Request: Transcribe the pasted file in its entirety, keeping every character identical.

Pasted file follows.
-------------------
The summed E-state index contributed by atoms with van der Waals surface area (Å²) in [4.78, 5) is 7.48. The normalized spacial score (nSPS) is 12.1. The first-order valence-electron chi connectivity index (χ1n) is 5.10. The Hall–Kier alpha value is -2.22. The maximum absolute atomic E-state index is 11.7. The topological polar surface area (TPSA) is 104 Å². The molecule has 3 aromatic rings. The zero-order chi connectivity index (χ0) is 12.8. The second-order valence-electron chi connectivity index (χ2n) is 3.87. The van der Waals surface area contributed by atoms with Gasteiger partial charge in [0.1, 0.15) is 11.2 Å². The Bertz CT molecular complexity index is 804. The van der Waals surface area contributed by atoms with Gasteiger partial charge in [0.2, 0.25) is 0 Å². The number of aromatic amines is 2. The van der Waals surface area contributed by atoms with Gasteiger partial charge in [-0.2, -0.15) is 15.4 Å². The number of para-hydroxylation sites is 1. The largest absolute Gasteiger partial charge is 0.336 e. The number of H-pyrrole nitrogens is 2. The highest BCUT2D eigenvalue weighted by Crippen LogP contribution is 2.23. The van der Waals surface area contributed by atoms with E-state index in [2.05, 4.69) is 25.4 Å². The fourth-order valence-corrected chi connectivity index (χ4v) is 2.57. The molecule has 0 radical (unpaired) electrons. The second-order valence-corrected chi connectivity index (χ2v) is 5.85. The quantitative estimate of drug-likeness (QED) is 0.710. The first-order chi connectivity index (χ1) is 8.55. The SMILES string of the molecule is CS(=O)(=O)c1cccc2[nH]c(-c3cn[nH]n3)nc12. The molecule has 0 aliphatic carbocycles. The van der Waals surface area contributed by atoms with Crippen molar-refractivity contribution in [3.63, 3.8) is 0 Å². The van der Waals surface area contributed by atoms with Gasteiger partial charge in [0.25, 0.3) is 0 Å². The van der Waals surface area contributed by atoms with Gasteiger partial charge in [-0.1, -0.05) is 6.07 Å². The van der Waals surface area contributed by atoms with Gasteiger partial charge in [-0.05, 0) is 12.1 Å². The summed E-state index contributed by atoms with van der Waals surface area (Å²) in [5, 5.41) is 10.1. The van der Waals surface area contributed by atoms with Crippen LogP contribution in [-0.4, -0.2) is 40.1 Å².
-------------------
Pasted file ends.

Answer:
The summed E-state index contributed by atoms with van der Waals surface area (Å²) in [4.78, 5) is 7.48. The normalized spacial score (nSPS) is 12.1. The first-order valence-electron chi connectivity index (χ1n) is 5.10. The Hall–Kier alpha value is -2.22. The maximum absolute atomic E-state index is 11.7. The topological polar surface area (TPSA) is 104 Å². The molecule has 3 aromatic rings. The zero-order chi connectivity index (χ0) is 12.8. The second-order valence-electron chi connectivity index (χ2n) is 3.87. The van der Waals surface area contributed by atoms with Gasteiger partial charge in [0.1, 0.15) is 11.2 Å². The Bertz CT molecular complexity index is 804. The van der Waals surface area contributed by atoms with Gasteiger partial charge in [0.2, 0.25) is 0 Å². The number of aromatic amines is 2. The van der Waals surface area contributed by atoms with Gasteiger partial charge in [-0.2, -0.15) is 15.4 Å². The number of para-hydroxylation sites is 1. The largest absolute Gasteiger partial charge is 0.336 e. The number of H-pyrrole nitrogens is 2. The highest BCUT2D eigenvalue weighted by Crippen LogP contribution is 2.23. The van der Waals surface area contributed by atoms with E-state index in [2.05, 4.69) is 25.4 Å². The fourth-order valence-corrected chi connectivity index (χ4v) is 2.57. The molecule has 0 radical (unpaired) electrons. The second-order valence-corrected chi connectivity index (χ2v) is 5.85. The quantitative estimate of drug-likeness (QED) is 0.710. The first-order chi connectivity index (χ1) is 8.55. The SMILES string of the molecule is CS(=O)(=O)c1cccc2[nH]c(-c3cn[nH]n3)nc12. The molecule has 0 aliphatic carbocycles. The van der Waals surface area contributed by atoms with Crippen molar-refractivity contribution in [3.63, 3.8) is 0 Å². The van der Waals surface area contributed by atoms with Gasteiger partial charge in [0.25, 0.3) is 0 Å². The van der Waals surface area contributed by atoms with Gasteiger partial charge in [-0.1, -0.05) is 6.07 Å². The van der Waals surface area contributed by atoms with Gasteiger partial charge in [-0.05, 0) is 12.1 Å². The summed E-state index contributed by atoms with van der Waals surface area (Å²) in [5, 5.41) is 10.1. The van der Waals surface area contributed by atoms with Crippen LogP contribution in [-0.4, -0.2) is 40.1 Å².